Part 2 is here. In this response I focus only on Lane’s points 5 and 6, because those are ones about which I’m most concerned.
I’m working an essay on the history of covenant theology for a collection edited by Herman Selderhuis to be published by Brill in 2009. I just ran across something that I should have noticed, thought about or remembered years ago but didn’t. . . . Continue reading →
Thanks to Jay Collier at Joel Beeke and RHB for putting Caspar Olevian back into print. “This volume is the most comprehensive treatment of Olevian’s theology published to date. Reflecting an impressive breadth of research and depth of analysis, it delivers . . . Continue reading →
Joshua Lim has a quote from an obscure book.
Most modern NT study of Paul tends to be myopic. The “history of exegesis” tends to go back to the 1970s and occasionally a little farther. This isn’t my assessment, it’s Tom Wright’s. I agree with him. I tried recently to do . . . Continue reading →
God promised through the prophet Jeremiah [31:31, 32] that he himself would make a new covenant with us, not like that covenant which he came to regret with the fathers, when he led them from the land of Egypt. Because they made . . . Continue reading →
Parts of the confessional Reformed world in North America are in the midst of a controversy over whether it is biblical, confessional, and historically Reformed to teach that the Mosaic covenant was, in some sense, a republication of the covenant of works. . . . Continue reading →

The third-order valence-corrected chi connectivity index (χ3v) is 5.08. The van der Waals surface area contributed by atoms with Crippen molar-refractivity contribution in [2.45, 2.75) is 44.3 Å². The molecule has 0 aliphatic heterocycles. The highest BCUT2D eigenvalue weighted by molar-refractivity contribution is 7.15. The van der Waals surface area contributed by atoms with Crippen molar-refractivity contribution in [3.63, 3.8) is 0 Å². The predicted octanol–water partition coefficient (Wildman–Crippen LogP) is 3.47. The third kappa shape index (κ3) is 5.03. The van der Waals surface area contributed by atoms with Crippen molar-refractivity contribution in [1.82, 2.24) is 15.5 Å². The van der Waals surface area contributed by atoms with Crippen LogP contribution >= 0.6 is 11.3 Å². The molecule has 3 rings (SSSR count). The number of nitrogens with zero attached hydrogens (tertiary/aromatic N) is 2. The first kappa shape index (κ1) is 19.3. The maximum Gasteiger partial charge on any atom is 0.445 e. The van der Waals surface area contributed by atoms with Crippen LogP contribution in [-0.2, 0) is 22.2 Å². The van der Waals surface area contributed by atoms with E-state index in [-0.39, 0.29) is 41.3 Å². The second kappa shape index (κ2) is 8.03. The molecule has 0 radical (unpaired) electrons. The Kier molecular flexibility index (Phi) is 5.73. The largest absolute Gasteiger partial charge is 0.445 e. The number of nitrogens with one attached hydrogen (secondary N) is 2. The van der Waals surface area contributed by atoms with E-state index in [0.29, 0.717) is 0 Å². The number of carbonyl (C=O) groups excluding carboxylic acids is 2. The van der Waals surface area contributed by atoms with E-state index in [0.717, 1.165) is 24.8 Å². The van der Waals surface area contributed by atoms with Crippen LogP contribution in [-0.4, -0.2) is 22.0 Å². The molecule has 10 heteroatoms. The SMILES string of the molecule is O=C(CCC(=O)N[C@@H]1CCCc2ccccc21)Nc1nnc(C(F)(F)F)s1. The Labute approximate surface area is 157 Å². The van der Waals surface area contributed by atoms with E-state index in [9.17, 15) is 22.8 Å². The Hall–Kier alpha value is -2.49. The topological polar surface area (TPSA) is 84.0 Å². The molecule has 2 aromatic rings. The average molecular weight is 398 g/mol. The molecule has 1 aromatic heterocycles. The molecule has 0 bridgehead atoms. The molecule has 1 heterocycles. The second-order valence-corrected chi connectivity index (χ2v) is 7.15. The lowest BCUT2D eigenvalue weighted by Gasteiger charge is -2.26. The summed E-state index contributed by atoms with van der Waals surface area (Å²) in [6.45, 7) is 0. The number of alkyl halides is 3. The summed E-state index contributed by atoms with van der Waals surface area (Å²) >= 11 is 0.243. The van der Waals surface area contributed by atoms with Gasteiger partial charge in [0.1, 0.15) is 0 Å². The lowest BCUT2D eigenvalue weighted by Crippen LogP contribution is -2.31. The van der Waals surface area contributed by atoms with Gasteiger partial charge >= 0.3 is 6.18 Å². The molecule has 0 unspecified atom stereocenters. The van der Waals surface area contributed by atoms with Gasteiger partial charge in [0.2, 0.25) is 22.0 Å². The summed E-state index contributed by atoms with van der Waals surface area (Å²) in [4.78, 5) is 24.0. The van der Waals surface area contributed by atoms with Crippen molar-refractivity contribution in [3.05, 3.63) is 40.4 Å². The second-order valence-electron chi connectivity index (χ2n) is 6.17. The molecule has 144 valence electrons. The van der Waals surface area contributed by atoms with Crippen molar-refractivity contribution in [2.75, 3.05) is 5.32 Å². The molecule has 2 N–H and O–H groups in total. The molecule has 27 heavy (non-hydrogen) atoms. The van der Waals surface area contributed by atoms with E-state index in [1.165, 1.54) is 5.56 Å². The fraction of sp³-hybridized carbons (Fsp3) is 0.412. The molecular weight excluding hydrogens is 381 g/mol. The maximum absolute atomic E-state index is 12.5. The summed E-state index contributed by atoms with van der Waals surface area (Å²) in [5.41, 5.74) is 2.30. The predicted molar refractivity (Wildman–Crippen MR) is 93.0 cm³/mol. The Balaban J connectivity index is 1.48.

In 1529, one of Luther’s principal opponents, Johannes Eck (1486–1541) published the first edition his Enchiridion Against Luther and Other Enemies of the Church a refutation of the Protestant errors. Under the heading, “De fide et operibus” he proposed the thesis that . . . Continue reading →
This obedience of the Son was superior to all the justice of the Law. For Adam also, if he willed, could have remained in the righteousness of the Law. And to the degree that the curse was owed for every sin of . . . Continue reading →
William Ames, A Sketch of the Christian’s Catechism. Classic Reformed Theology. Todd Rester, trans. (Grand Rapids: Reformation Heritage Books, 2008). Ames (1576–1633) exposits a particular text of Scripture that supports the main thoughts for a given Lord’s Day in the Heidelberg Catechism . . . Continue reading →